MADISON, Wis. – Following a deadly weekend of snowmobiling, the Wisconsin Department of Natural Resources (DNR) urges the public to be safe while out on the trails.
While this weekend’s crashes are still under investigation, the overall leading causes of snowmobile fatalities are alcohol, excess speed, driver inexperience and operator error.
“Conditions can change, and what was at first a smooth trail could be hazardous by the end of the day. Take your time and slow down, especially at night,” said Lt. Martin Stone, DNR Off-Highway Vehicle Administrator. “Safety is an important part of the ride. We want everyone who goes out to enjoy this long-standing tradition in Wisconsin to make it back home safely.”
If your adventure includes riding over frozen lakes or ponds, be aware that ice is never 100% safe. Snowmobilers cannot judge ice strength by factors like appearance, age, thickness or temperature, especially when the ice is snow-covered.
Before heading out with friends or family, please review Wisconsin’s snowmobile safety rules and regulations.
Any person who is at least 12-years-old, born on or after Jan. 1, 1985, must have a valid Snowmobile Safety Certificate in order to operate a snowmobile in most areas. Operators must carry the certificate while riding and display it to a law enforcement officer when requested. Visit the DNR Safety Education webpage for details and to locate a class or take an online course.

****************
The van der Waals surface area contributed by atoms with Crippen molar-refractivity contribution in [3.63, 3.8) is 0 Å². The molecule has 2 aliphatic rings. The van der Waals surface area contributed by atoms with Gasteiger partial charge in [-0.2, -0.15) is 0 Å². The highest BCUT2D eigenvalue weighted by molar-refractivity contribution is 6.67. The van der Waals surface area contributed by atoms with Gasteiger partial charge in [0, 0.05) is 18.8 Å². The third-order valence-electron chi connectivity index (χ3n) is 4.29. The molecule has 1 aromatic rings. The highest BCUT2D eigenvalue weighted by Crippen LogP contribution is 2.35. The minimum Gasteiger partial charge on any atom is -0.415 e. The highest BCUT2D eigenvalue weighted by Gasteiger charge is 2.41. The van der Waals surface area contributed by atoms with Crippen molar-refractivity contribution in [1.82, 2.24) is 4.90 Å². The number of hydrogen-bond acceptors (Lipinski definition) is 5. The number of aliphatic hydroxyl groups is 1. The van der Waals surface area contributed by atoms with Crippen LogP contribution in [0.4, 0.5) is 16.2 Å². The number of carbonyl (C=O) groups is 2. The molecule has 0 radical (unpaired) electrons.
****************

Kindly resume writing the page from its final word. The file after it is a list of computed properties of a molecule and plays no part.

Think smart before you start this season by following these tips for a safe ride:
SNOWMOBILE SAFETY TIPS
- Don’t drink and ride.
- Stay on marked trails—riding off-trail or cutting corners is trespassing.
- Always wear your helmet and safety gear.
- Slow down and use extra caution at night.
- Travel with a friend, carry a cell phone and let people know where you are going and when you’ll return home.
- Dress appropriately, carry a first aid kit and navigation tools.
- Take a snowmobile safety course.
- Check trail conditions using the Travel Wisconsin Snowmobile Snow Report.
- Remember that ice is never completely safe under any conditions.
- Contact local sport shops to ask about ice conditions locally on the lake or river you want to traverse.
- Wear proper clothing and equipment, including a life jacket or float coat should you fall through the ice and to help retain body heat.
- Do not travel in unfamiliar areas.
- Slow down when traveling at night.
- Know if the lake has inlets, outlets or narrows that have currents that can thin the ice.
- Watch for pressure ridges or ice buckling. These can be dangerous due to thin ice and open water.
- For additional information on snowmobile safety classes, regulations, safety tips or to register your snowmobile, click here.
DNR VIOLATION HOTLINE
Anyone with information regarding natural resource violations, including unsafe snowmobile operation, may confidentially report by calling or texting: VIOLATION HOTLINE: 1-800-TIP-WDNR or 1-800-847-9367. The hotline is available 24 hours a day, seven days a week. Trained staff relay the information to conservation wardens. File an anonymous online report here.